The common notion of the way to a man’s heart being through his stomach now holds true for women as uncovered by researchers at Drexel University.
A well put-together dinner can spark romance, and it’s commonly believed that to get the man you should make him a meal. Women, on the other hand, were thought to be more complicated, and for them romance begins in the brain.
First study author Alice Ely said, “We found that young women, both with and without a history of dieting, had greater brain activation in response to romantic pictures in reward-related neural regions after having eaten than when hungry.”
Earlier work from Ely observed changes in the brain that occurred when the body was fed. Particular attention was put on the different responses in women with a future risk of obesity and women who never dieted. The study group consisted of young, college-age women of average weight.
The findings from the 2014 study, which was published in Obesity, uncovered women with a history of dieting responded more to positive food cues.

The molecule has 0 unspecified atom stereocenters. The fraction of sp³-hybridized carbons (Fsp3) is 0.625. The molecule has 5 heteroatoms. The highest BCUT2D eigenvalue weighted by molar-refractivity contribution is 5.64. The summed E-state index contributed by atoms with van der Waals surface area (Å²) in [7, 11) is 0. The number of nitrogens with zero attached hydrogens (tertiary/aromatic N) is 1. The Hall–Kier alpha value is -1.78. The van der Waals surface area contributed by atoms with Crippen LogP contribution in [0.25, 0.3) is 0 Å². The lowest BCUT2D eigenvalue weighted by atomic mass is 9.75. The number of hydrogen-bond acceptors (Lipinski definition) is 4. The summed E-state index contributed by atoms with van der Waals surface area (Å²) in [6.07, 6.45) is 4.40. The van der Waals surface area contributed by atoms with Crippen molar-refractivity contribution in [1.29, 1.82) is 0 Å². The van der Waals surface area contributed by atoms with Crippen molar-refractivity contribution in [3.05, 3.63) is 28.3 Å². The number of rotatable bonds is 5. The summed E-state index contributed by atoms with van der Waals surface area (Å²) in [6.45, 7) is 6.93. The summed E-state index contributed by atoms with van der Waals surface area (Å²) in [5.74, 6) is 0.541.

Ely added, “In the fed state, historical dieters had a greater reaction in the reward regions than the other two groups to highly palatable food cues versus neutral or moderately palatable cues.”
Based on the results, Ely concluded that among historical dieters at higher risk of future obesity there may be a predisposition by their brain reward center to crave food more so than those who have never dieted.
Ely said, “Based on this study, we hypothesized that historical dieters are differentially sensitive – after eating – to rewards in general, so we tested this perception by comparing the same groups’ brain activation when viewing romantic pictures compared to neutral stimuli in a fasted and fed state.” The tests were completed with MRI imaging.
Both groups equally responded to romantic cues when fed, but historical dieters had notable differences in regions of the brain that were not seen among non-dieters.
Ely concluded, “The pattern of response was similar to historical dieter’s activation when viewing highly palatable food cues and is consistent with research showing overlapping brain-based responses to sex, drugs and food.”
The findings were published in Appetite.